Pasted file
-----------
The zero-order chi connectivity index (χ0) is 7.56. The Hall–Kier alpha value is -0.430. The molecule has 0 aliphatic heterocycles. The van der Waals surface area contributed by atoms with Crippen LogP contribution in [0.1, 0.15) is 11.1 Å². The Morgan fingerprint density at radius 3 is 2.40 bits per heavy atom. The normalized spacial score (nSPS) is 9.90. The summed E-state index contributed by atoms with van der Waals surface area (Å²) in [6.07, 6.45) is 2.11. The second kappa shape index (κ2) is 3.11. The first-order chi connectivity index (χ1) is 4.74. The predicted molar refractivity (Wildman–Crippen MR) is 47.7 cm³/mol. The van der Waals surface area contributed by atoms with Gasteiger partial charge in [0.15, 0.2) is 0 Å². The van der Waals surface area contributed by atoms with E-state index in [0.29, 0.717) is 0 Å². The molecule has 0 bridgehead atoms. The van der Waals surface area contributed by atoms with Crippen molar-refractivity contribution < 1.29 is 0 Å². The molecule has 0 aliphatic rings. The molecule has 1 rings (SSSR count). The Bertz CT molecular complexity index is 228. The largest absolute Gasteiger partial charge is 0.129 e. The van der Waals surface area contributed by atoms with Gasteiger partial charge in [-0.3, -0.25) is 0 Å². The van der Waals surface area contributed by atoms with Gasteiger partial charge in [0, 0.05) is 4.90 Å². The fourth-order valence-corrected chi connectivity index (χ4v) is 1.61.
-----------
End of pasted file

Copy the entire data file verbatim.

The zero-order chi connectivity index (χ0) is 7.56. The Hall–Kier alpha value is -0.430. The molecule has 0 aliphatic heterocycles. The van der Waals surface area contributed by atoms with Crippen LogP contribution in [0.1, 0.15) is 11.1 Å². The Morgan fingerprint density at radius 3 is 2.40 bits per heavy atom. The normalized spacial score (nSPS) is 9.90. The summed E-state index contributed by atoms with van der Waals surface area (Å²) in [6.07, 6.45) is 2.11. The second kappa shape index (κ2) is 3.11. The first-order chi connectivity index (χ1) is 4.74. The predicted molar refractivity (Wildman–Crippen MR) is 47.7 cm³/mol. The van der Waals surface area contributed by atoms with Gasteiger partial charge in [0.15, 0.2) is 0 Å². The van der Waals surface area contributed by atoms with E-state index in [0.29, 0.717) is 0 Å². The molecule has 0 bridgehead atoms. The van der Waals surface area contributed by atoms with Crippen molar-refractivity contribution < 1.29 is 0 Å². The molecule has 0 aliphatic rings. The molecule has 1 rings (SSSR count). The Bertz CT molecular complexity index is 228. The largest absolute Gasteiger partial charge is 0.129 e. The van der Waals surface area contributed by atoms with Gasteiger partial charge in [-0.3, -0.25) is 0 Å². The van der Waals surface area contributed by atoms with Gasteiger partial charge in [0, 0.05) is 4.90 Å². The fourth-order valence-corrected chi connectivity index (χ4v) is 1.61.